Sandra, a 31-year-old woman living in Barcelona, has been overweight since childhood. But, as an adult, she developed morbid obesity
. "From my 124 kilograms [273 pounds] I managed several times to drop to 100-105 kilograms [220-230 pounds], but I never managed to remain at that weight," she told photographer Alessandro Vincenzi
. Ultimately, Sandra decided to undergo gastric bypass surgery — and invited Vincenzi to document her life before, during, and after the procedure. The result is an honest, often melancholy photo series Vincenzi titled Metamorphosis.
Vincenzi, a self-trained documentary photographer also based in Barcelona, first met Sandra while visiting the Hospital del Mar
at the recommendation of a friend
who worked there as a radiologist. The hospital's obesity program offers gastric bypass surgery to select morbidly obese patients who have already completed a year of nutritional and psychiatric counselling. Patients do not choose to undergo the surgery lightly.
The procedure typically involves dividing the stomach
into a small upper section and larger bottom section; then, the small intestine is connected to both sections, restricting the amount of food patients can eat and the calories the body absorbs. "When I asked Sandra why she [chose to have the surgery], she told me that she didn’t want to have health problems in the future and also, she wanted to be accepted by society," Vincenzi writes on his website. Sandra told Vincenzi that she didn't have a "complex" about her looks, but that she feared for her future.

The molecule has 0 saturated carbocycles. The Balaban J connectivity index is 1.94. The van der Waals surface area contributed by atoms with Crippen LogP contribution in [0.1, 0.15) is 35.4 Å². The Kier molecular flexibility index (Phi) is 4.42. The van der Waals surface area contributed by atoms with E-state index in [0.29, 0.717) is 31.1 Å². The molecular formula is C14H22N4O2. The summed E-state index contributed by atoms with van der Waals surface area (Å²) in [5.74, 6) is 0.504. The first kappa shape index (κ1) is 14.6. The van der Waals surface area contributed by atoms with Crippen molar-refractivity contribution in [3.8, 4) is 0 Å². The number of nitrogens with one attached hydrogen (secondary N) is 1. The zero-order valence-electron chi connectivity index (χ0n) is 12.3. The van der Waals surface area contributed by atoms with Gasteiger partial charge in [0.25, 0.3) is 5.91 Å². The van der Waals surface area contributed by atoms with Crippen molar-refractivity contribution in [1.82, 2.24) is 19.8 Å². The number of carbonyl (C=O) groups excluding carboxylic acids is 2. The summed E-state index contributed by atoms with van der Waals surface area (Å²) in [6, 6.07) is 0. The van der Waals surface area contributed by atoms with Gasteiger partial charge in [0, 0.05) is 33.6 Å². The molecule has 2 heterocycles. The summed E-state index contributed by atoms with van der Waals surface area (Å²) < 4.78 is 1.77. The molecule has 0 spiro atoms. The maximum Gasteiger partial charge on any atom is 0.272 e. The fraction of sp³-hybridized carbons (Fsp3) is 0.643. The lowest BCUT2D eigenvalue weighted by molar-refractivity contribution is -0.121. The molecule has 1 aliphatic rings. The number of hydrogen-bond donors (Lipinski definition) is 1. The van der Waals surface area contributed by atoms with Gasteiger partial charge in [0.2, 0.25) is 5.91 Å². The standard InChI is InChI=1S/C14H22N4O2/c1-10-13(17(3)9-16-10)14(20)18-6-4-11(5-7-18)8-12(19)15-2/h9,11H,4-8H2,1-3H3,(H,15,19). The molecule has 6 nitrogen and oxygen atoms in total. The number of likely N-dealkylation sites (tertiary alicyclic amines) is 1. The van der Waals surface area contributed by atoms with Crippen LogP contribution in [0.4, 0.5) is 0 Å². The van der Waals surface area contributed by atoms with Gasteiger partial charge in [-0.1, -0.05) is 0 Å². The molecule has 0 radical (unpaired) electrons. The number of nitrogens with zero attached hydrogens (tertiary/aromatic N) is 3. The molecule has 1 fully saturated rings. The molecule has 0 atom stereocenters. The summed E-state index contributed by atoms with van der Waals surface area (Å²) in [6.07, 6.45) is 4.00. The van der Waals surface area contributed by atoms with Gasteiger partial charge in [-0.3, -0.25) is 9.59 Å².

Sandra lost nearly 120 pounds over two years, and now, at 154 pounds, she is "on her way to a new life, though she is still in the process," Vincenzi writes. That process will be lifelong: While recovery from the gastric bypass surgery itself is painful, the regimented schedule of eating many small, nutrient-rich meals each day exacts a greater toll on patients. Still, Sandra "looks at these pictures with a smile," Vincenzi says of his subject's reaction to Metamorphosis
Click through to view the 29 poignant photographs — including intimate moments with family as well as scenes in the operating room itself — with commentary from Vincenzi.